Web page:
The Navy announced on October 20, 2003 that USS Nebraska, assigned to Submarine Group 10 at Kings Bay, would transfer to Naval Submarine Base (NSB) Bangor, Wash., effective Oct. 1, 2004.

Details of Nebraska's move are pending.

Shield & Crest

The shield features a blue and white globe combined with a submarine to make up the Trident silhouette superimposed within an arrowhead. Its main color is red highlighted with a gold trident spear. Supporting the shield on either side are two corn stalks interlaced with a scroll in blue, displaying the motto "Defensor Pacis," or Defender of Peace-inscribed in white letters.

Dark blue and gold are the colors traditionally associated with the U.S. Navy. Red is emblematic of valor and action while gold stands for excellence and high achievement. The shield simulates an arrowhead and recalls Nebraska's heritage (Nebraska is the Indian word for the state's major river, the Platte).

The submarine silhouette and globe depict the world-wide mission of the USS Nebraska.

The trident symbolizes sea prowess and naval weaponry. Its spike indicates the "depths," emphasizing a submarine's capabilities and theatre of operations. The cornstalks refer to Nebraska's official nickname, the "Cornhusker State," highlighting the designation of SSBN 739.

The coat of arms is emblazoned upon a white background and enclosed within a dark blue oval band edged in red on the inside and with a gold rope on the outside, bearing two gold stars of excellence on either side and inscribed "USS NEBRASKA" at the top and "SSBN 739" at the bottom in white.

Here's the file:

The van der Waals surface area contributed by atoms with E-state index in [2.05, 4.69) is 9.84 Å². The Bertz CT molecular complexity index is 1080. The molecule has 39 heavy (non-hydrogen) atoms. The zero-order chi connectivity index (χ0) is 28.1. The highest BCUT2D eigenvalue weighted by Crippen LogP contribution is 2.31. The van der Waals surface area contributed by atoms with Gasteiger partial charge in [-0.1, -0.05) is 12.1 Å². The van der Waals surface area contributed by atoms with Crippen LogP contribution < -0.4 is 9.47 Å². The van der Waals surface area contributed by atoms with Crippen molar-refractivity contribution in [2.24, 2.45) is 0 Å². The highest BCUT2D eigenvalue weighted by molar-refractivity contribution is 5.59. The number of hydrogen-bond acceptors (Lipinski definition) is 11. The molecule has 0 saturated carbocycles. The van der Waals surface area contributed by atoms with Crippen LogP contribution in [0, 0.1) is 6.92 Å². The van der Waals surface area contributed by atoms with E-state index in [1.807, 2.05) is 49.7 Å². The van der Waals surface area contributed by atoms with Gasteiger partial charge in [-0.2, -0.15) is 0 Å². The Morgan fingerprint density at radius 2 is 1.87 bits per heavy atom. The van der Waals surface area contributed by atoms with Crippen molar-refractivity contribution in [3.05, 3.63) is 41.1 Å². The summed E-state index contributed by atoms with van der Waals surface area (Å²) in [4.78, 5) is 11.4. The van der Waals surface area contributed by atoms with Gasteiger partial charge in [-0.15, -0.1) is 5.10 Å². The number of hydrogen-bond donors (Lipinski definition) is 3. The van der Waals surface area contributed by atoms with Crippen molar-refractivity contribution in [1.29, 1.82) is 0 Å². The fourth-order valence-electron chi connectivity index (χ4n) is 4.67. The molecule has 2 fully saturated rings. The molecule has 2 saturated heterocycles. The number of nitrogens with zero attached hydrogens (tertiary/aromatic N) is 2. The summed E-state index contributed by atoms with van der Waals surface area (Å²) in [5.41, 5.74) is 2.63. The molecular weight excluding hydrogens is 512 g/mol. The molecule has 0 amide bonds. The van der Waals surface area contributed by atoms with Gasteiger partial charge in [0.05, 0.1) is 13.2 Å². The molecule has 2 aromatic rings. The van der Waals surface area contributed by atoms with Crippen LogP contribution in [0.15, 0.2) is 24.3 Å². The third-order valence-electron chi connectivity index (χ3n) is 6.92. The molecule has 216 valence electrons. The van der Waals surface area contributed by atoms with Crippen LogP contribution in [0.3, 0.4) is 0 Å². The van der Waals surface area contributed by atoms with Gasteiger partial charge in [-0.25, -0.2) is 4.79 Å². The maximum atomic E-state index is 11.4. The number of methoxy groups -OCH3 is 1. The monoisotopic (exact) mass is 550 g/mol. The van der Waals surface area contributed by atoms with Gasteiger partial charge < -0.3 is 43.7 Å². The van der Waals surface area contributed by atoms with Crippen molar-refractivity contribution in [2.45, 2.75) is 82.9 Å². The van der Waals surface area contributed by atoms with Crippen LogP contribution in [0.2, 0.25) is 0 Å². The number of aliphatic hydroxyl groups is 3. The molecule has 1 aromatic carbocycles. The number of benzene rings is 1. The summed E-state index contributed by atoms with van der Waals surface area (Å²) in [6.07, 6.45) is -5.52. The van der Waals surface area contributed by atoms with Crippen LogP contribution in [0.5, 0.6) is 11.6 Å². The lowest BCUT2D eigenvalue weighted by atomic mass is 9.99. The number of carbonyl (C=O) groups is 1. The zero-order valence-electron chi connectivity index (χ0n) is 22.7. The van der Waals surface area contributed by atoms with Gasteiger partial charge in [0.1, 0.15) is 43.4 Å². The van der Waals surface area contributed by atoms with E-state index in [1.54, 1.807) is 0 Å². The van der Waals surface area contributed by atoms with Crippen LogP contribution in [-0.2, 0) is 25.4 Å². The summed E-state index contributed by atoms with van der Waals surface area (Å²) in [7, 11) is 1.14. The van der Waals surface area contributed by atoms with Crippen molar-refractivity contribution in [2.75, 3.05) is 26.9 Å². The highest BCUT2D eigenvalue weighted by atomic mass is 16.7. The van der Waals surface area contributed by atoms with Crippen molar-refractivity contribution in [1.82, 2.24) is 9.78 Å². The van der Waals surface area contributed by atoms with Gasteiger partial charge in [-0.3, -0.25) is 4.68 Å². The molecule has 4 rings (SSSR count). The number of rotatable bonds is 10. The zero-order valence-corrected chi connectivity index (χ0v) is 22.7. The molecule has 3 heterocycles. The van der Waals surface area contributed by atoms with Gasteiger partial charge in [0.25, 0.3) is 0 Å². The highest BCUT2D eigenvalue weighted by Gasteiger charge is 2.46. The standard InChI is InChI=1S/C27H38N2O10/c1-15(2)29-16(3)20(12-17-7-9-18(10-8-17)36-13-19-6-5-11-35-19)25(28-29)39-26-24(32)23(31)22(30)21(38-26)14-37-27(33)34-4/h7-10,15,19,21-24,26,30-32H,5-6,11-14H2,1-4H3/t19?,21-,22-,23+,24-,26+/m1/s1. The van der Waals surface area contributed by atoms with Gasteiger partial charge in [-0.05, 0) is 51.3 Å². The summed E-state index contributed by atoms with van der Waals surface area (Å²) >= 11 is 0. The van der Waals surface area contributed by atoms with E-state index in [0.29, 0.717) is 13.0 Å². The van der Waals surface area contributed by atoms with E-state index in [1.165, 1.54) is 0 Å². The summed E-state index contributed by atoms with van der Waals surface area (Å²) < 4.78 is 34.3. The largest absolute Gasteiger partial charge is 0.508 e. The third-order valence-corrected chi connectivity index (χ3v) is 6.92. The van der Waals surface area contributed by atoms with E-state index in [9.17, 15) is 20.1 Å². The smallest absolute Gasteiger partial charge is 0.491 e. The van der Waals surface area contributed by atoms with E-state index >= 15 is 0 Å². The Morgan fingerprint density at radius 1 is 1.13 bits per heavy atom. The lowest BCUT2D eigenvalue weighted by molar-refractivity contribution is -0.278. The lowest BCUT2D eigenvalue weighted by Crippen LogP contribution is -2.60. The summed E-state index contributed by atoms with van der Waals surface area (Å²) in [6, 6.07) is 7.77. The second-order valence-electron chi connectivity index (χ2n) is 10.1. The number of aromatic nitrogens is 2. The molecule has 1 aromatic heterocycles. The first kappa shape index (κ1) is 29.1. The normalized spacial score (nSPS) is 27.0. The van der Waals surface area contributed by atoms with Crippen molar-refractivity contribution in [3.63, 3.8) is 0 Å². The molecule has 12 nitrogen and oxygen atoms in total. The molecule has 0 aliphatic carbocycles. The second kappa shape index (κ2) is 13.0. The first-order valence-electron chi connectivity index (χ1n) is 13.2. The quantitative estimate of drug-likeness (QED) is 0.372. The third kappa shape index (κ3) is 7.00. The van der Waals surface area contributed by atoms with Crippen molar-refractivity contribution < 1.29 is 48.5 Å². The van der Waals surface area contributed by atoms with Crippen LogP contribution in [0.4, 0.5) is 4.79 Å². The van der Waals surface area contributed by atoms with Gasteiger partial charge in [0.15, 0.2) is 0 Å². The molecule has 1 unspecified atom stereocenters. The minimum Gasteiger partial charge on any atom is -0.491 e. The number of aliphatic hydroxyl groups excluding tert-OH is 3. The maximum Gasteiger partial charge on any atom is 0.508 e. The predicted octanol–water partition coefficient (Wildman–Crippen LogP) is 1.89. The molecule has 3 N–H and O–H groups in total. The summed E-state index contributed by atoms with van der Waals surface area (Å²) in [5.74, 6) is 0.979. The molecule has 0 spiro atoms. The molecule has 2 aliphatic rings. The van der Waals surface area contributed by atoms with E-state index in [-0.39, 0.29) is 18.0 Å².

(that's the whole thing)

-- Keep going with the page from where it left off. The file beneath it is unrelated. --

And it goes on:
BB 14

The first NEBRASKA (BB-14), a battleship launched in 1904, was commissioned in July, 1907. Ten months later, it joined the famed "Great White Fleet" of battleships and departed San Francisco for various locations including Hawaii, Australia, the Philippines, Japan and Egypt.

NEBRASKA continued with the Fleet on its round-the-globe tour through Italy and Gibraltar, arriving back in the United States in February, 1909, passing in review before President Theodore Roosevelt as the battleships entered Hampton Roads.

Serving with the Atlantic Fleet, NEBRASKA later earned the Mexican Service Medal for operations at Vera Cruz during 1914 and 1916. Once war had been declared in April, 1917, NEBRASKA operated along the east coast in training missions and battle practice.

In September, 1918, the battleship began a series of three convoy voyages in the Atlantic, before preparing to transport American troops returning from France. Between December, 1918 and June, 1919, NEBRASKA made four voyages to France transporting a total of 4,540 troops to and from the United States. Foreign veterans were carried back to France on the final voyage.

Following transport duty, NEBRASKA joined the Pacific Fleet and participated in operations along the West Coast until being decommissioned in July, 1920.

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One Billion Americans: The Case for Thinking Bigger - by Matthew Yglesias

Page last modified: 24-07-2011 03:41:05 ZULU